Tips: interviewing contributors
Louise Lockwood, an experienced and multi-award winning producer/ director, shares her advice on interviewing contributors in a way that will have maximum impact for your films.
Sense the mood
Sensitivity to the mood of your contributor is crucial. When working on South Africa in Pictures with photographer Rankin, Louise was aware that he was very moved by the stories he’d heard about two photographers who had been killed. Louise chose to interview him about this before they left the location in order to get his immediate reaction. She could have waited until later when she might have had a better location and lighting to do it, but her advice is to always go with the moment to capture the authenticity.
Location, location, location
Think carefully about where you interview your contributor. Location can have a huge effect and it’s important that contributors feel relaxed if you’re looking to secure a personal, intimate interview from them. In Artworks: Macintosh Masterpieces, Louise deliberately placed Muriel Gray in a busy stairwell at the Glasgow School of Art. Students were continually walking past, and as Louise remarks, her sound recordist found it very frustrating but part of the point she wanted to make was that the building was full of life, so it fitted with the overall tone.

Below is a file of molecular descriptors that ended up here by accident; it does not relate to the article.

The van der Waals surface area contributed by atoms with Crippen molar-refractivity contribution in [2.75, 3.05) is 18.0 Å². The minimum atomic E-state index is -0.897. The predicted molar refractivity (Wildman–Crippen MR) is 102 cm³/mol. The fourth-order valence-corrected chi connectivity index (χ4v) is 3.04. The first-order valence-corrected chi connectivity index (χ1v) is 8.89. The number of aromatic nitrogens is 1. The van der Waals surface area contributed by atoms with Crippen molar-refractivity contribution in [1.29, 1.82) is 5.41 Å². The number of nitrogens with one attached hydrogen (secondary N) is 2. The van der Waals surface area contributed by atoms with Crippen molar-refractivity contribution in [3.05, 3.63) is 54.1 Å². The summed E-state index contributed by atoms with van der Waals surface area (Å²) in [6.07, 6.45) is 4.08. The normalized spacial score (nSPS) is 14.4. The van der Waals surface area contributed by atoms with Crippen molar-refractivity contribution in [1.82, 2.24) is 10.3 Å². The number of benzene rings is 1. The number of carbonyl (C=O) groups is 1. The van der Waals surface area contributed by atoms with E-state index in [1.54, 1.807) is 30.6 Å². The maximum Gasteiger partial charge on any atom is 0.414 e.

"Where you do an interview has a big impact on what you get out of your contributor." – Louise Lockwood
Don’t give up
A difficult interview situation most people have encountered is where somebody doesn’t give you what you need. Louise interviewed Jack Curtis for Hollywood Greats on Jack Lemmon. He talked about himself but wouldn’t give her the soundbite she wanted about Jack Lemmon. It took two tapes and countless rephrasings of the question to get what she hoped for. Patience and determination can be key attributes of a good interviewer.
If an interview is going well, don’t stop. Louise shares a vivid example of this from Parallel Worlds Parallel Lives, a road trip movie featuring Mark Everett, the front man of rock band The Eels. On one of the last days of the shoot, she decided to film him having a cigar at the end of the day. Just as he began to open up, a thunderstorm began. Louise gave Mark her umbrella and continued filming, hoping that her camera wouldn’t break. She feels that she captured material in this interview that she couldn’t have got in other circumstances.